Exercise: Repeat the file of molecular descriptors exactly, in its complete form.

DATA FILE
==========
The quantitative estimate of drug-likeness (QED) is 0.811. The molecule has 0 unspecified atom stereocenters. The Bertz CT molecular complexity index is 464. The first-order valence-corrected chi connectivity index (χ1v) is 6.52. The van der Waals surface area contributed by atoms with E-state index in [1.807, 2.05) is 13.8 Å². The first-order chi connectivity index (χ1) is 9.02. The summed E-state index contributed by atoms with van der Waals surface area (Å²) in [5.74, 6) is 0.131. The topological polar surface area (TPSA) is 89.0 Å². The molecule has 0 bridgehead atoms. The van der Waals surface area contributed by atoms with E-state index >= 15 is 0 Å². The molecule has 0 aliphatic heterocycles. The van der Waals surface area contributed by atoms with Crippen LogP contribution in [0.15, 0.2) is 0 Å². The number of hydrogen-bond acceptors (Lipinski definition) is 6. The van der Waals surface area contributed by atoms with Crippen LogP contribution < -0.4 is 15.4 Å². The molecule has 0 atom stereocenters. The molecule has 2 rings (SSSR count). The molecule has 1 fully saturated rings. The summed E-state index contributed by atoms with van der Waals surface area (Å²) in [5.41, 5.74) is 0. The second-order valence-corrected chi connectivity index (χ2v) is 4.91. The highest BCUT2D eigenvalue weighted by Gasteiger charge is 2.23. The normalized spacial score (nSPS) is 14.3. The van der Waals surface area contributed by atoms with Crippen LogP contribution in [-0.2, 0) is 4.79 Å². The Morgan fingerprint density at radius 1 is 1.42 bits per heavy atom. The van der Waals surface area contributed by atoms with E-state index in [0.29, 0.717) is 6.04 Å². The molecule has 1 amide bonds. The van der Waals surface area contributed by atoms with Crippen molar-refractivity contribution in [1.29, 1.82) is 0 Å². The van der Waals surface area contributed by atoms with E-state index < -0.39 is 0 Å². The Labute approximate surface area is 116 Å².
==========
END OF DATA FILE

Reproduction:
The quantitative estimate of drug-likeness (QED) is 0.811. The molecule has 0 unspecified atom stereocenters. The Bertz CT molecular complexity index is 464. The first-order valence-corrected chi connectivity index (χ1v) is 6.52. The van der Waals surface area contributed by atoms with E-state index in [1.807, 2.05) is 13.8 Å². The first-order chi connectivity index (χ1) is 9.02. The summed E-state index contributed by atoms with van der Waals surface area (Å²) in [5.74, 6) is 0.131. The topological polar surface area (TPSA) is 89.0 Å². The molecule has 0 bridgehead atoms. The van der Waals surface area contributed by atoms with E-state index >= 15 is 0 Å². The molecule has 0 aliphatic heterocycles. The van der Waals surface area contributed by atoms with Crippen LogP contribution in [0.15, 0.2) is 0 Å². The number of hydrogen-bond acceptors (Lipinski definition) is 6. The van der Waals surface area contributed by atoms with Crippen LogP contribution < -0.4 is 15.4 Å². The molecule has 0 atom stereocenters. The molecule has 2 rings (SSSR count). The molecule has 1 fully saturated rings. The summed E-state index contributed by atoms with van der Waals surface area (Å²) in [5.41, 5.74) is 0. The second-order valence-corrected chi connectivity index (χ2v) is 4.91. The highest BCUT2D eigenvalue weighted by Gasteiger charge is 2.23. The normalized spacial score (nSPS) is 14.3. The van der Waals surface area contributed by atoms with Crippen LogP contribution in [-0.2, 0) is 4.79 Å². The Morgan fingerprint density at radius 1 is 1.42 bits per heavy atom. The van der Waals surface area contributed by atoms with E-state index in [0.29, 0.717) is 6.04 Å². The molecule has 1 amide bonds. The van der Waals surface area contributed by atoms with Crippen molar-refractivity contribution in [1.29, 1.82) is 0 Å². The van der Waals surface area contributed by atoms with E-state index < -0.39 is 0 Å². The Labute approximate surface area is 116 Å².